5) Ludlow, Nicholas. "Glycerol Supplements for Workout Energy and Performance." Tiger Fitness. N.p., 2016. Web. May 2016.
6) Bartos, Jeremy. HydroMax Glycerol Powder 65%. Glanbia Nutritionals. N.p., Aug. 2014.
7) Ehrlich, Steven D. "Betaine." University of Maryland Medical Center. N.p., 6 July 2014. Web. May 2016.
8) Frank, Kurtis. "Trimethylglycine - Scientific Review on Usage, Dosage, Side Effects." N.p., 2016. Web. May 2016.
9) "Can beetroot juice give you wings?" National Health Service (NHS) Choices. Gov.UK, 26 Aug. 2015. Web. May 2016.
10) Fisher, Roxanne. "The Health Benefits Of... Beetroot." BBC Good Food. BBC Worldwide Ltd., n.d. Web. May 2016.
11) Vallejo, Rick. "L-Norvaline." N.p., 2016. Web. May 2016.
12) "Glycerol." N.p., 2016. Web. May 2016.
13) Wingo, Jonathan E. et al. Influence of a Pre-Exercise Glycerol Hydration Beverage on Performance and Physiologic Function During Mountain-Bike Races in the Heat. Journal of Athletic Training 39.2 (2004): 169175. Print.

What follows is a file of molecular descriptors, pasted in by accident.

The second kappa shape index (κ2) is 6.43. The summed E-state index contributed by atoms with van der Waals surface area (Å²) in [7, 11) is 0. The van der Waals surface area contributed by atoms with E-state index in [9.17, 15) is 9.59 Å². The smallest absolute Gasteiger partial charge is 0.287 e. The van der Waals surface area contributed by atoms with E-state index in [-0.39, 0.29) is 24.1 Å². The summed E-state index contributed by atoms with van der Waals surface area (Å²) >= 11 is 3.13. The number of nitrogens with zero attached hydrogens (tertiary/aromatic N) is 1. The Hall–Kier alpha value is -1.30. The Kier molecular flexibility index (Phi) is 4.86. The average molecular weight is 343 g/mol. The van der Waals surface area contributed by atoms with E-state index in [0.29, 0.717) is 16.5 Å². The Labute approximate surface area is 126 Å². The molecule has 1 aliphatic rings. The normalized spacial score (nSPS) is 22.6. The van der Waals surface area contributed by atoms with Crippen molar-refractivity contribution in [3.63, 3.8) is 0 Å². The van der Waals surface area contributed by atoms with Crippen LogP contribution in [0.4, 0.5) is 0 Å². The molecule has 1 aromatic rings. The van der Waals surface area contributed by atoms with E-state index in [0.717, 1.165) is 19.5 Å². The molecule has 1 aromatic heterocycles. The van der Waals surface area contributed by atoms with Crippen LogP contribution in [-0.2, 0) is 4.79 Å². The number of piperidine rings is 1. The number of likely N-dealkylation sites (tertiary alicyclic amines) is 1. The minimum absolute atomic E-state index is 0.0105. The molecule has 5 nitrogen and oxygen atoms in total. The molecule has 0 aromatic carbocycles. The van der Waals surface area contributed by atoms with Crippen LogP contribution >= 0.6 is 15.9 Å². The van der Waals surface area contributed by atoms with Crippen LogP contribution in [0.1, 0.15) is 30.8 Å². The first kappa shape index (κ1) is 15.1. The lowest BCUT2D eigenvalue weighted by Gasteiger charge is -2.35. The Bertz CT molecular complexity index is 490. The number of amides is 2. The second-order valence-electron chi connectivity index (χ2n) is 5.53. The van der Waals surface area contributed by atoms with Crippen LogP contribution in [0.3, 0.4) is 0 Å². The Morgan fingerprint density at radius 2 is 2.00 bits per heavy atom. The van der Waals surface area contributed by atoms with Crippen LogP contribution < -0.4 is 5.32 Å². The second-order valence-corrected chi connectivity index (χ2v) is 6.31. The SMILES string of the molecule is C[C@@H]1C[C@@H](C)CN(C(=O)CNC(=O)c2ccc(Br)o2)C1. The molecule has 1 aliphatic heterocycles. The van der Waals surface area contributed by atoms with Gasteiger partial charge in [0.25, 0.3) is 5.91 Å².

14) Dharmananda, Subhuti. "Evodia: Traditional and Modern Uses." Institute for Traditional Medicine. N.p., July 2010. Web. May 2016.
15) "Rutaecarpine (from Evodia Rutaecarpa)." Powder City. N.p., 2016. Web. May 2016.
16) Frank, Kurtis, and Sol Orwell. "Horny Goat Weed - Scientific Review on Usage, Dosage, Side Effects." N.p., 2016. Web. May 2016.
17) Ehrlich, Steven D. "Pomegranate." University of Maryland Medical Center. N.p., 2 Feb. 2016. Web. May 2016.
18) Frank, Kurtis, et al. "Circulation." N.p., 2016. Web. May 2016.
19) Higdon, Jane, et al. "Resveratrol." Micronutrient Information Center. Linus Pauling Institute, 11 June 2015. Web. 12 May 2016.